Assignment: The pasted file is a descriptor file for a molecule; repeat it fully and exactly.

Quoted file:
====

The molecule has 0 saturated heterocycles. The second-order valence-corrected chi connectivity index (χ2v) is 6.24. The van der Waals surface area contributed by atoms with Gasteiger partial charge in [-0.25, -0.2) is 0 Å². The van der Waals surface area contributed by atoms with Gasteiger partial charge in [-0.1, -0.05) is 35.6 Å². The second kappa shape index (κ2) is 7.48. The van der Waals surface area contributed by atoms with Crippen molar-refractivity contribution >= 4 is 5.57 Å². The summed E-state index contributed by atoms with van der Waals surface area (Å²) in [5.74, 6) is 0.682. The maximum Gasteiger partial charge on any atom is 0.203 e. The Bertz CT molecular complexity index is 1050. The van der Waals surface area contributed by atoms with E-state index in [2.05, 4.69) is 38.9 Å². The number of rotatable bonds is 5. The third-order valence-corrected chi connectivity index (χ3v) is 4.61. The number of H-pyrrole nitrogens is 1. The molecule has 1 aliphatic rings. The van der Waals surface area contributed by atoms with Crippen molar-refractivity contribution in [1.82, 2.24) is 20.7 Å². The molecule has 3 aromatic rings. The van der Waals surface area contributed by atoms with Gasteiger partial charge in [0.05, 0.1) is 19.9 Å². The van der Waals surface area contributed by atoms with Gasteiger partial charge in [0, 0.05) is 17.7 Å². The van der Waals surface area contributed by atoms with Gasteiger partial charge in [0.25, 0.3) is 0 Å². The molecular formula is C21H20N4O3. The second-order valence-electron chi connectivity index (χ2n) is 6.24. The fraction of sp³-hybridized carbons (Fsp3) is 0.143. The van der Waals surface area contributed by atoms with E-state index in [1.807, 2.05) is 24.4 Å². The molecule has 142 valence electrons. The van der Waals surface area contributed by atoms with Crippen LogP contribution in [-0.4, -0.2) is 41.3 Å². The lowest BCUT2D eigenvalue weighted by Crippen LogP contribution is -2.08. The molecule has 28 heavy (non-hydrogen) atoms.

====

The molecule has 0 saturated heterocycles. The second-order valence-corrected chi connectivity index (χ2v) is 6.24. The van der Waals surface area contributed by atoms with Gasteiger partial charge in [-0.25, -0.2) is 0 Å². The van der Waals surface area contributed by atoms with Gasteiger partial charge in [-0.1, -0.05) is 35.6 Å². The second kappa shape index (κ2) is 7.48. The van der Waals surface area contributed by atoms with Crippen molar-refractivity contribution >= 4 is 5.57 Å². The summed E-state index contributed by atoms with van der Waals surface area (Å²) in [5.74, 6) is 0.682. The maximum Gasteiger partial charge on any atom is 0.203 e. The Bertz CT molecular complexity index is 1050. The van der Waals surface area contributed by atoms with E-state index in [2.05, 4.69) is 38.9 Å². The number of rotatable bonds is 5. The third-order valence-corrected chi connectivity index (χ3v) is 4.61. The number of H-pyrrole nitrogens is 1. The molecule has 1 aliphatic rings. The van der Waals surface area contributed by atoms with Crippen molar-refractivity contribution in [1.82, 2.24) is 20.7 Å². The molecule has 3 aromatic rings. The van der Waals surface area contributed by atoms with Gasteiger partial charge in [0.05, 0.1) is 19.9 Å². The van der Waals surface area contributed by atoms with Gasteiger partial charge in [0, 0.05) is 17.7 Å². The van der Waals surface area contributed by atoms with Gasteiger partial charge in [0.25, 0.3) is 0 Å². The molecular formula is C21H20N4O3. The second-order valence-electron chi connectivity index (χ2n) is 6.24. The fraction of sp³-hybridized carbons (Fsp3) is 0.143. The van der Waals surface area contributed by atoms with E-state index in [1.807, 2.05) is 24.4 Å². The molecule has 142 valence electrons. The van der Waals surface area contributed by atoms with Crippen LogP contribution in [-0.4, -0.2) is 41.3 Å². The lowest BCUT2D eigenvalue weighted by Crippen LogP contribution is -2.08. The molecule has 28 heavy (non-hydrogen) atoms.